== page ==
PM will need more than flamboyant language and a hard hat if he wants to ‘level up’ the UK


At the last election – which was only in December, but feels like it must have been centuries ago – Boris Johnson won the kind of majority that gave him a clear mandate to deliver on his twin priorities of Brexit and “levelling up” the country.

Then coronavirus struck.

The kind of once-in-a-generation global event that makes even Brexit look like a ripple in comparison.

More places have been added  to the Government's coronavirus watchlist - it now includes  Leeds, Middlesbrough, South Tyneside, Corby and Kettering.

But the Department of Health said today that across the country as a whole the R-number -- which measures how quickly the virus is spreading -- remains unchanged

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More than 40,000 people have died with COVID-19 in the UK, millions of children have been out of school for months and we will be grappling with the economic impact for decades.

Needless to say, this is not how Boris Johnson expected his premiership to be defined.

But this week, as parliament returns after the summer recess, other political priorities are beginning to nudge themselves to the fore.

While coronavirus will – of course – remain the country’s number one issue in the months (years?) ahead, it is no longer the only issue.

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Sophy Ridge on Sunday returns this weekend after the August break, and there are several prickly political issues that I am keen to get under the surface of.

The full economic impact of COVID-19 is beginning to hit. Before the crisis, the government was expecting to borrow £55bn for the whole financial year. It ended up borrowing £128bn in the first three months alone.

Prime Minister Boris Johnson

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How is this going to be paid for? In the election, Johnson defined himself against austerity – as a new breed of Conservative politician very different from the eras of David Cameron, George Osborne and Philip Hammond.

With debt levels so high, is this credible?

Will Johnson raise taxes on the wealthy instead? That could go down well in the Red Wall seats that he won from Labour in December, but will his party stomach it?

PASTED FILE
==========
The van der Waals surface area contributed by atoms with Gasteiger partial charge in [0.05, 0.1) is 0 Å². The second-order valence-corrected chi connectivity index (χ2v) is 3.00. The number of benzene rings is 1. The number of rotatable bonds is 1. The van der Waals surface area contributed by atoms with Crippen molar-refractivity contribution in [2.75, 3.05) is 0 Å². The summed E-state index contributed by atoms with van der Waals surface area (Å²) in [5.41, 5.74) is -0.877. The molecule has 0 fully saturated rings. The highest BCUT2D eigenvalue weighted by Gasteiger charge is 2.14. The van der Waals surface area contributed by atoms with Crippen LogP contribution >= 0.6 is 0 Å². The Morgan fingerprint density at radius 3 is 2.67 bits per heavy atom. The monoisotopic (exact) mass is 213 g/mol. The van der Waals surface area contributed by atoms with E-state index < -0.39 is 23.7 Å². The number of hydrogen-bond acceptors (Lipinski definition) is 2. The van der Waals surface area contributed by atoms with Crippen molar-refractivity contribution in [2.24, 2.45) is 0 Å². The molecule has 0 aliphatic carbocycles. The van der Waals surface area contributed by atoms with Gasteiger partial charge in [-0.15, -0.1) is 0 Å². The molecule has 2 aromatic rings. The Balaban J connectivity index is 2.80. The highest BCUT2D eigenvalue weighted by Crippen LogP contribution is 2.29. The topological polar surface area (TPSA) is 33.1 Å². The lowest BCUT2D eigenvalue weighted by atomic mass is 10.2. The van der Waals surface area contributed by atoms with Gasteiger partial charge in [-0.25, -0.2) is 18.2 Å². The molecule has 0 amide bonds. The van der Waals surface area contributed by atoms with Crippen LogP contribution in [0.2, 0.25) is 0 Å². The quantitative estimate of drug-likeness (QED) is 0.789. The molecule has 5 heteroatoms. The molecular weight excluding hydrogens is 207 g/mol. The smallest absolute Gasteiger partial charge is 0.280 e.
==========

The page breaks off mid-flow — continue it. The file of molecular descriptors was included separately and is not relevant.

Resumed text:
He has the cushion of an 80-seat majority, but putting up taxes would put even that under strain.

Number 10 are keen to focus on the agenda they promised at the December election: delivering on Brexit and levelling up the country away from London to benefit people in Labour-held seats who lent the Conservatives their votes.

But things might not be as straightforward as they hope. With the economy on its knees, local lockdowns becoming ever more frequent and social mobility stymied by school closures, Johnson will need more than flamboyant language and a hard hat if he wants to truly level up the country.

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Plus, it feels as though the chances of securing a Brexit trade deal with the EU have receded over the summer.

The deadline is fast approaching, and disagreements on state aid and fishing remain unresolved.

When Theresa May claimed she was willing to walk away without agreement (“No deal is better than a bad deal”) few believed she actually would. With Johnson, however, you certainly wouldn’t bet against it.

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To make matters even more fraught, the SNP are increasingly bullish about a second independence referendum – which they believe that this time around, they would win.

Johnson – a man who always has his eyes on the history books – does not want his premiership to be solely remembered for his response to COVID-19.

But – with both the economy and the union on fragile ground – he should be careful what he wishes for.

:: Watch Sophy Ridge on Sunday live from 8.30am on Sunday, followed by Sophy Ridge: The Take at 9.30am.

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